Mavis Gallant's Bernadette Fear, it has a way of controlling everything that it comes in contact with. As young children we are introduced to this intimidating desire with intrigue and suspicion. As we age, the thoughts of fears become more like realities, ideas of loneliness and death enter the picture as comprehensible thoughts and views of the future. These issues make up the foundation of the Mavis Gallant story 'Bernadette'. In this story we are presented with the image of a young French Canadian girl, who finds herself pregnant and without a husband. The context of the story explores the relationships between the members of the household in a fear associated manner.
The relationship between the Knights and Bernadette is the base of the story. These three people relate to each other in an intimidating fashion and this is what makes Bernadette's predicament so difficult to overcome. As well, the family ties between Nora and Robbie are explored. Their family relationship is one based on dependence, and without this one factor the connection between the two results in fearfulness of being alone.
Fear has a way of attacking our judgment and this is what makes associations between people an apprehensive and hard act. The story is set in Quebec during the 1940-1950, when what you were was the definition of who you were. As the story opens we are presented with the main character Bernadette, who is concluding that she is one hundred and twenty-six days pregnant. At this time in history it was quit common for young rural girls to bare children at a young age.
However, Bernadette is a single French Canadian girl who is working and living in a urban community, where things like that do not take place. We are here introduced to the first fear presented in the story: -- How will Bernadette tell the Knights that she is pregnant? -- The answer to the question is what haunts her, and the reaction of the Knights is the anxiety that builds up inside of her. These intimidating fears places Bernadette in a compromising situation, she is in a position of abandonment by her family and the shame she thinks she has brought on to the Knights. These fears have forced her to react in an unusual fashion. Bernadette is so fearful of what they might think that she tries to hide herself in her work so that she is not placed in the position where she will have to interact with the Knights.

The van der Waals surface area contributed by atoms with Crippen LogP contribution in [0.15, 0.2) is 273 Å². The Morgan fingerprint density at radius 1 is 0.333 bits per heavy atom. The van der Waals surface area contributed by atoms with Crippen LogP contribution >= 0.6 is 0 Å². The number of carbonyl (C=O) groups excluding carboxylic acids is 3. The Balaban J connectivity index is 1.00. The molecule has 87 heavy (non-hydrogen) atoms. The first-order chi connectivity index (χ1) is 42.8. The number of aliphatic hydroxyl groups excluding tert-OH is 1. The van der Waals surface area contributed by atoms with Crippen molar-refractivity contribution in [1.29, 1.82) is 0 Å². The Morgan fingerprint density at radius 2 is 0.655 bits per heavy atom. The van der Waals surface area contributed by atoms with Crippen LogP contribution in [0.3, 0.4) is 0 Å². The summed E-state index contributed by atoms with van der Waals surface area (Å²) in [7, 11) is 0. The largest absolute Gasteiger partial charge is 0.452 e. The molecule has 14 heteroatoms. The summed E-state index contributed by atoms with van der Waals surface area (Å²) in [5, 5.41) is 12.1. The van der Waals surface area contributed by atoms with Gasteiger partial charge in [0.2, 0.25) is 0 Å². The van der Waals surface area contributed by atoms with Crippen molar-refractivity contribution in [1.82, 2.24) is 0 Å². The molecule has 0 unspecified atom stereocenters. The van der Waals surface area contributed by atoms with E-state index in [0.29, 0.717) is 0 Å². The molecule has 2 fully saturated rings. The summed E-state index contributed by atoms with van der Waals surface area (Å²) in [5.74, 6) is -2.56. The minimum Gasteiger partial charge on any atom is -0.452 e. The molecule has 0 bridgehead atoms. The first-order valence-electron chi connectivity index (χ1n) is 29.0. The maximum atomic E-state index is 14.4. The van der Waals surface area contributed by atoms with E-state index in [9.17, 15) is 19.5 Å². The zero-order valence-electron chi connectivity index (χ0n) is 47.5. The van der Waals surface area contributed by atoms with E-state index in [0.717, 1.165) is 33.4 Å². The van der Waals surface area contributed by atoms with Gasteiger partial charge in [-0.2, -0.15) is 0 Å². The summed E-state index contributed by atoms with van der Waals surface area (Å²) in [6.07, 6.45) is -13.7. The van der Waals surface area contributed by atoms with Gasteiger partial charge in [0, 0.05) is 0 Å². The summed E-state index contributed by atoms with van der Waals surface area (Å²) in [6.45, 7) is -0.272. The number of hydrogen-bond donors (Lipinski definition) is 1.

The fear of failure and disappointment took control over her mind. When around the Knights she worked as a robot in order not to arouse ideas of her current condition. Her nervous fears brought her to the point of giving into their expectations and allowing herself to lie to them about the books she read and the men she saw. Her images of her dead siblings as angels would comfort her fears at time, but would also bring up new ones. She would wonder about her child and the life that was waiting for it; would it live a life like hers or would it pray for her in the heavens. The Knights were a couple that were brought together by convenience and fears.
Nora was concord by the fear of not being in control, she had to be the one person everyone depended on in time of need. From her positions on committees to the forgiving attitude she showed Robbie about his many affairs, Nora always had the upper hand in any given situation. The affairs that Robbie had, showed Nora that he wasn't as dependent on her as she wanted him to be, that is why she would treat the problem as a solvable condition, in order to keep Robbie under her control. We are told about Robbie's dreams of being a playwright and fears of failure and the poverty that might follow. These fears were reinforced by Nora; her fears of failure, allowed herself to place her children into private boarding school, so that would not have to suffer the thoughts of bringing up her children wrong. All the fears that controlled their lives affirmed their ideas of how life was to be lived.
The fears of being alone brought Nora to the point where she was ready to do everything that she could to keep Robbie apart of her life. This point is proven at the end of the story when Nora's suspicions about Robbie and Bernadette bring her to suggesting that they pay for Bernadette to be placed in a home so that she can continues her life with Robbie as if undisturbed. As well, the anxiety she experiences is tested at the party she holds where her total control is lost by all the disturbing news she is given about her husband and Bernadette. She is forced to continue with the party in confusion and despair.
This intertwined relationship between the Knights and Bernadette illustrate how people are fearful and deceitful to each other even when living under the same roof. The fabrications of tales and unseen conditions brought out the anxieties in each of the characters. These fears are manifested at the initial start of the relationships and continue to grow if not put to rest. This is seen when the pressure of the unborn child is released from Bernadette's conscience when Nora is forced to corner Bernadette in the kitchen to question her about the suspicions of her pregnancy. Bernadette and the Knights are characters that display for us the results of what may happen when we let our fears control us to the point that they are seen more as truth instead of obstacles. Fears are great deterrents and allow us to see things not for what they are.
In conclusion, we must all face the fact that fears and anxieties will forever be present in our lives, but we must progress to the stage where we can see them for what they are instead of allowing them to enter our existing routines.